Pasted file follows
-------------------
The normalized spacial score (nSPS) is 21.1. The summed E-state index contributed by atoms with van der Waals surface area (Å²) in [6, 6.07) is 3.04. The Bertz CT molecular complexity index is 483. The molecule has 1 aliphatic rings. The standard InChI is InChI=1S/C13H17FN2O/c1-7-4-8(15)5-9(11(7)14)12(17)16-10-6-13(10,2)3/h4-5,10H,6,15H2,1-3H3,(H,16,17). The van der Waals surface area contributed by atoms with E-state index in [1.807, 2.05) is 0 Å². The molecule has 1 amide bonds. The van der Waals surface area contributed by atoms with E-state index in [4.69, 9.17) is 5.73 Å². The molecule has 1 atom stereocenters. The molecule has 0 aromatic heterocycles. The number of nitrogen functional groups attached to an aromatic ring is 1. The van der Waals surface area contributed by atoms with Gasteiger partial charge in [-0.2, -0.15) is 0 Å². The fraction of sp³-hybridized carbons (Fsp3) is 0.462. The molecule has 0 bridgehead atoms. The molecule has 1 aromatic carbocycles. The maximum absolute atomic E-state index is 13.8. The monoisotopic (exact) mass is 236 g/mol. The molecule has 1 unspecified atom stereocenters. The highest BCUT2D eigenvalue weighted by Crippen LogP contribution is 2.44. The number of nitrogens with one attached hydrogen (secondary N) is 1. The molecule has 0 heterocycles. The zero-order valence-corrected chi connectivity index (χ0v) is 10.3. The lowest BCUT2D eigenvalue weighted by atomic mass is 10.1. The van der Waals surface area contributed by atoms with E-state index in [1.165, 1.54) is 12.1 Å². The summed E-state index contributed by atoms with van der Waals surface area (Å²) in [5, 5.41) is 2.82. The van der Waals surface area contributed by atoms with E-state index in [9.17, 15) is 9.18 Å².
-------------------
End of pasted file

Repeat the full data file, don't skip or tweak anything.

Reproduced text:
The normalized spacial score (nSPS) is 21.1. The summed E-state index contributed by atoms with van der Waals surface area (Å²) in [6, 6.07) is 3.04. The Bertz CT molecular complexity index is 483. The molecule has 1 aliphatic rings. The standard InChI is InChI=1S/C13H17FN2O/c1-7-4-8(15)5-9(11(7)14)12(17)16-10-6-13(10,2)3/h4-5,10H,6,15H2,1-3H3,(H,16,17). The van der Waals surface area contributed by atoms with E-state index in [1.807, 2.05) is 0 Å². The molecule has 1 amide bonds. The van der Waals surface area contributed by atoms with E-state index in [4.69, 9.17) is 5.73 Å². The molecule has 1 atom stereocenters. The molecule has 0 aromatic heterocycles. The number of nitrogen functional groups attached to an aromatic ring is 1. The van der Waals surface area contributed by atoms with Gasteiger partial charge in [-0.2, -0.15) is 0 Å². The fraction of sp³-hybridized carbons (Fsp3) is 0.462. The molecule has 0 bridgehead atoms. The molecule has 1 aromatic carbocycles. The maximum absolute atomic E-state index is 13.8. The monoisotopic (exact) mass is 236 g/mol. The molecule has 1 unspecified atom stereocenters. The highest BCUT2D eigenvalue weighted by Crippen LogP contribution is 2.44. The number of nitrogens with one attached hydrogen (secondary N) is 1. The molecule has 0 heterocycles. The zero-order valence-corrected chi connectivity index (χ0v) is 10.3. The lowest BCUT2D eigenvalue weighted by atomic mass is 10.1. The van der Waals surface area contributed by atoms with E-state index in [1.165, 1.54) is 12.1 Å². The summed E-state index contributed by atoms with van der Waals surface area (Å²) in [5, 5.41) is 2.82. The van der Waals surface area contributed by atoms with E-state index in [9.17, 15) is 9.18 Å².